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Old December 21st, 2007, 12:00 PM   #1
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In America the insurance company decides whether you live or die

Family blames HMO for teen's death

By Molly Hennessy-Fiske, Los Angeles Times Staff Writer December 21, 2007



Cigna refused to pay for a 17-year-old leukemia patient's liver transplant until the family staged a protest Thursday, but Nataline Sarkisyan died shortly after the reversal.





A grieving family is blaming an insurance company for the death Thursday of a 17-year-old leukemia patient, who died hours after the company reversed course and agreed to pay for her to receive a liver transplant.



Nataline Sarkisyan was being treated at UCLA Medical Center, where she had been unresponsive in intensive care for about three weeks, her mother said.



"She had a 65% chance of survival if she had gotten the liver," Hilda Sarkisyan said from her home this morning.



The Sarkisyans' insurer, Philadelphia-based Cigna HealthCare, denied the transplant earlier this month.



Doctors at UCLA sent a letter Dec. 11 to Cigna emphasizing that Nataline was eligible for a transplant, Hilda Sarkisyan said. But Cigna refused to pay, citing a lack of medical evidence the procedure would help.



Hilda Sarkisyan said the company was trying to save money. "They just like to collect. They don't want to deliver," she said.



On Thursday, the family rallied supporters online and staged a protest at Cigna's Glendale office with about 150 people, including many members of the local Armenian community and the California Nurses Assn., which had released statements supporting the family's cause.



Later in the day, Cigna released a statement approving the transplant payment.



"Although it is outside the scope of the plan's coverage, and despite the lack of medical evidence regarding the effectiveness of such treatment," spokesman Wendell Potter wrote, "Cigna HealthCare has decided to make an exception in this rare and unusual case, and we will provide coverage should she proceed with the requested liver transplant. Our thoughts and payers are with Nataline and her family at this time."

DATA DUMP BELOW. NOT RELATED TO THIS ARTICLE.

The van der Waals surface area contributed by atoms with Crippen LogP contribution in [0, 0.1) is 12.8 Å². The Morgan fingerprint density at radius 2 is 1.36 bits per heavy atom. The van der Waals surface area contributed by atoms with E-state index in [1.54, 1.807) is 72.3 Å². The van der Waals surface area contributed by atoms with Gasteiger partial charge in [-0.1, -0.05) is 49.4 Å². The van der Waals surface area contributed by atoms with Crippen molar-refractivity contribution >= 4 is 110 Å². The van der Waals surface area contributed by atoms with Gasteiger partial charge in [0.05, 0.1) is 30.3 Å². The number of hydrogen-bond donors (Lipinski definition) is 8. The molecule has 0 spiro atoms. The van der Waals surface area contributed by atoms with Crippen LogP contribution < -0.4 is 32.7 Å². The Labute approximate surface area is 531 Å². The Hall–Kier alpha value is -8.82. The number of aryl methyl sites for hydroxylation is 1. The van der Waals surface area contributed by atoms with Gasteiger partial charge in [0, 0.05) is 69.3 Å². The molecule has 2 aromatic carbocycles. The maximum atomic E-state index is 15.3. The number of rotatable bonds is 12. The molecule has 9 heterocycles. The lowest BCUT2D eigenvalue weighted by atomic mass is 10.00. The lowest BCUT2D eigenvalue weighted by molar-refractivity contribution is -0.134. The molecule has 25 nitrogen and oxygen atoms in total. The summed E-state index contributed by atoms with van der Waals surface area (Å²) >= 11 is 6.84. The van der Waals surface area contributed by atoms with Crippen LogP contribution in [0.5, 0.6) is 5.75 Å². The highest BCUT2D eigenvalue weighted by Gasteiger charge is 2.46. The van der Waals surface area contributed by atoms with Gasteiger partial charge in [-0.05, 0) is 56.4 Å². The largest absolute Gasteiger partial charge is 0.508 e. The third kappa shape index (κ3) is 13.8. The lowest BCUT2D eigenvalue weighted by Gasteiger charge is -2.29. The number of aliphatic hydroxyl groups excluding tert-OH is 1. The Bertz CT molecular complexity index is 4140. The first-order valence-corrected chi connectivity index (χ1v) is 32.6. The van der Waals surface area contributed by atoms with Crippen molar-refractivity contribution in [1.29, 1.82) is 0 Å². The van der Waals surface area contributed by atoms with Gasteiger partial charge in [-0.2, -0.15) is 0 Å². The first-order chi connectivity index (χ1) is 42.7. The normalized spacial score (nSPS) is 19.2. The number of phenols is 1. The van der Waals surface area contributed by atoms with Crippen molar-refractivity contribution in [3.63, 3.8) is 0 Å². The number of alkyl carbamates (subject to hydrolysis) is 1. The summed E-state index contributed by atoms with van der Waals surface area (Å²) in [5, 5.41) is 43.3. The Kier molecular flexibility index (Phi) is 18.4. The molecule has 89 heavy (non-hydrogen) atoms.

Nataline died about 6 p.m.



Cigna spokesmen did not respond to e-mail and telephone requests for comment this morning. The family's lawyer planned a news conference later today to discuss the situation.



Charles Idelson, spokesman for the Oakland-based California Nurses Assns., called Cigna's handling of the Sarkisyan's case "outrageous."



"If Cigna could approve the transplant yesterday in response to hundreds of phone calls and people pounding on their door in Glendale, why couldn't they have done it eight days earlier?" Idelson said this morning.



He said his group, which represents 75,000 nursing professionals, the majority in California, has recently rallied around a number of patients who have been denied care.



While it isn't clear that Cigna could have saved Nataline by approving the transplant earlier, Idelson said, the insurer should have trusted her doctors.



"The transplant was recommended by the medical professionals at the bedside," Idelson said. "They should have been listened to."

Family blames HMO for teen's death - Los Angeles Times
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Old December 21st, 2007, 02:53 PM   #2
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I read that, too, before this was posted. Sad. My company almost went with CIGNA once, but stuck with Blue Cross. Good thing.
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Old December 22nd, 2007, 10:31 PM   #3
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And in Britian it is the government so what is the difference???? The government run health in Britain has denied treatment to individuals, especially older individuals because of the limit of the resources.



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Old December 23rd, 2007, 05:31 PM   #4